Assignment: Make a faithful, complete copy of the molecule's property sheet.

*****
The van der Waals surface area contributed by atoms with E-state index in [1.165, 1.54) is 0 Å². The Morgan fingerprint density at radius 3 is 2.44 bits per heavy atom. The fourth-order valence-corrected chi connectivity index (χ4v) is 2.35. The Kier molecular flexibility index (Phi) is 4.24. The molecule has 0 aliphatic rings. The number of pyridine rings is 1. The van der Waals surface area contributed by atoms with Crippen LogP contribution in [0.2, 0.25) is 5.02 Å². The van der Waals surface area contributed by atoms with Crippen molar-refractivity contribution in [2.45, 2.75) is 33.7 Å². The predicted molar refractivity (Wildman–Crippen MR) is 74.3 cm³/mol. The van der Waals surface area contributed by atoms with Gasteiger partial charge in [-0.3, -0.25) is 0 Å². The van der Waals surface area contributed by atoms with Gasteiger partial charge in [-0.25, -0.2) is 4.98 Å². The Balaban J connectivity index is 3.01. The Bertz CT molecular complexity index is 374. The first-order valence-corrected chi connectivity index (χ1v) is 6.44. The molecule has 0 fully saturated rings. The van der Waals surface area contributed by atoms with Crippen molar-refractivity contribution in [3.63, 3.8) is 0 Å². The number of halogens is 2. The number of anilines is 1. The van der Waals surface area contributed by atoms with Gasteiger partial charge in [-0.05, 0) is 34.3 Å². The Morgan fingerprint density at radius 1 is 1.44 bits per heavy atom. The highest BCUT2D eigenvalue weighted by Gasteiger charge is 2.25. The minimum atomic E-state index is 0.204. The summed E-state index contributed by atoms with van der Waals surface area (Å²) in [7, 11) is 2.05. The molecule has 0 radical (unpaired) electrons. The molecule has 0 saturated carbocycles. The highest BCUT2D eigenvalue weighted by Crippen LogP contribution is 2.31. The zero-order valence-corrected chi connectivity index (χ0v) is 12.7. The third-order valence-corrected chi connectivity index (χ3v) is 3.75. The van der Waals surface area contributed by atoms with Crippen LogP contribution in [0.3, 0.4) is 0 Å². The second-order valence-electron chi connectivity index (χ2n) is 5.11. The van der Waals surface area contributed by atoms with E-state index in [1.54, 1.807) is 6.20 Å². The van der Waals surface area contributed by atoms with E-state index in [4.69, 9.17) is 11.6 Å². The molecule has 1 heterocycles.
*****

The van der Waals surface area contributed by atoms with E-state index in [1.165, 1.54) is 0 Å². The Morgan fingerprint density at radius 3 is 2.44 bits per heavy atom. The fourth-order valence-corrected chi connectivity index (χ4v) is 2.35. The Kier molecular flexibility index (Phi) is 4.24. The molecule has 0 aliphatic rings. The number of pyridine rings is 1. The van der Waals surface area contributed by atoms with Crippen LogP contribution in [0.2, 0.25) is 5.02 Å². The van der Waals surface area contributed by atoms with Crippen molar-refractivity contribution in [2.45, 2.75) is 33.7 Å². The predicted molar refractivity (Wildman–Crippen MR) is 74.3 cm³/mol. The van der Waals surface area contributed by atoms with Gasteiger partial charge in [-0.3, -0.25) is 0 Å². The van der Waals surface area contributed by atoms with Gasteiger partial charge in [-0.25, -0.2) is 4.98 Å². The Balaban J connectivity index is 3.01. The Bertz CT molecular complexity index is 374. The first-order valence-corrected chi connectivity index (χ1v) is 6.44. The molecule has 0 fully saturated rings. The van der Waals surface area contributed by atoms with Crippen molar-refractivity contribution in [3.63, 3.8) is 0 Å². The number of halogens is 2. The number of anilines is 1. The van der Waals surface area contributed by atoms with Gasteiger partial charge in [-0.05, 0) is 34.3 Å². The Morgan fingerprint density at radius 1 is 1.44 bits per heavy atom. The highest BCUT2D eigenvalue weighted by Gasteiger charge is 2.25. The minimum atomic E-state index is 0.204. The summed E-state index contributed by atoms with van der Waals surface area (Å²) in [7, 11) is 2.05. The molecule has 0 radical (unpaired) electrons. The molecule has 0 saturated carbocycles. The highest BCUT2D eigenvalue weighted by Crippen LogP contribution is 2.31. The zero-order valence-corrected chi connectivity index (χ0v) is 12.7. The third-order valence-corrected chi connectivity index (χ3v) is 3.75. The van der Waals surface area contributed by atoms with Crippen LogP contribution in [0.3, 0.4) is 0 Å². The second-order valence-electron chi connectivity index (χ2n) is 5.11. The van der Waals surface area contributed by atoms with E-state index in [1.54, 1.807) is 6.20 Å². The van der Waals surface area contributed by atoms with E-state index in [4.69, 9.17) is 11.6 Å². The molecule has 1 heterocycles.